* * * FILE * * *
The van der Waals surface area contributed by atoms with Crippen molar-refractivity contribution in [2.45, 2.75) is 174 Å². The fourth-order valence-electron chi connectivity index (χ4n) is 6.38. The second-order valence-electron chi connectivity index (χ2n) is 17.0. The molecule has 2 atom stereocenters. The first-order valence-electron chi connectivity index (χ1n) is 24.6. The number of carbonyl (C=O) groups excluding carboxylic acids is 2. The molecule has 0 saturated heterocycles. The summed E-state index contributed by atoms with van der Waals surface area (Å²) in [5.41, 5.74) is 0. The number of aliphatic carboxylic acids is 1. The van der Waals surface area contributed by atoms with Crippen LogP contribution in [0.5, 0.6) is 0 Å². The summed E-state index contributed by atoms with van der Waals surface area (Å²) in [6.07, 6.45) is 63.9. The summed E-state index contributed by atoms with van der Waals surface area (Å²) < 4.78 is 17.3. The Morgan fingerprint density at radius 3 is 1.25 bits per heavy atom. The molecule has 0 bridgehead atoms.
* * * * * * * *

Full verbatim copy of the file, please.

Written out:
The van der Waals surface area contributed by atoms with Crippen molar-refractivity contribution in [2.45, 2.75) is 174 Å². The fourth-order valence-electron chi connectivity index (χ4n) is 6.38. The second-order valence-electron chi connectivity index (χ2n) is 17.0. The molecule has 2 atom stereocenters. The first-order valence-electron chi connectivity index (χ1n) is 24.6. The number of carbonyl (C=O) groups excluding carboxylic acids is 2. The molecule has 0 saturated heterocycles. The summed E-state index contributed by atoms with van der Waals surface area (Å²) in [5.41, 5.74) is 0. The number of aliphatic carboxylic acids is 1. The van der Waals surface area contributed by atoms with Crippen LogP contribution in [0.5, 0.6) is 0 Å². The summed E-state index contributed by atoms with van der Waals surface area (Å²) in [6.07, 6.45) is 63.9. The summed E-state index contributed by atoms with van der Waals surface area (Å²) < 4.78 is 17.3. The Morgan fingerprint density at radius 3 is 1.25 bits per heavy atom. The molecule has 0 bridgehead atoms.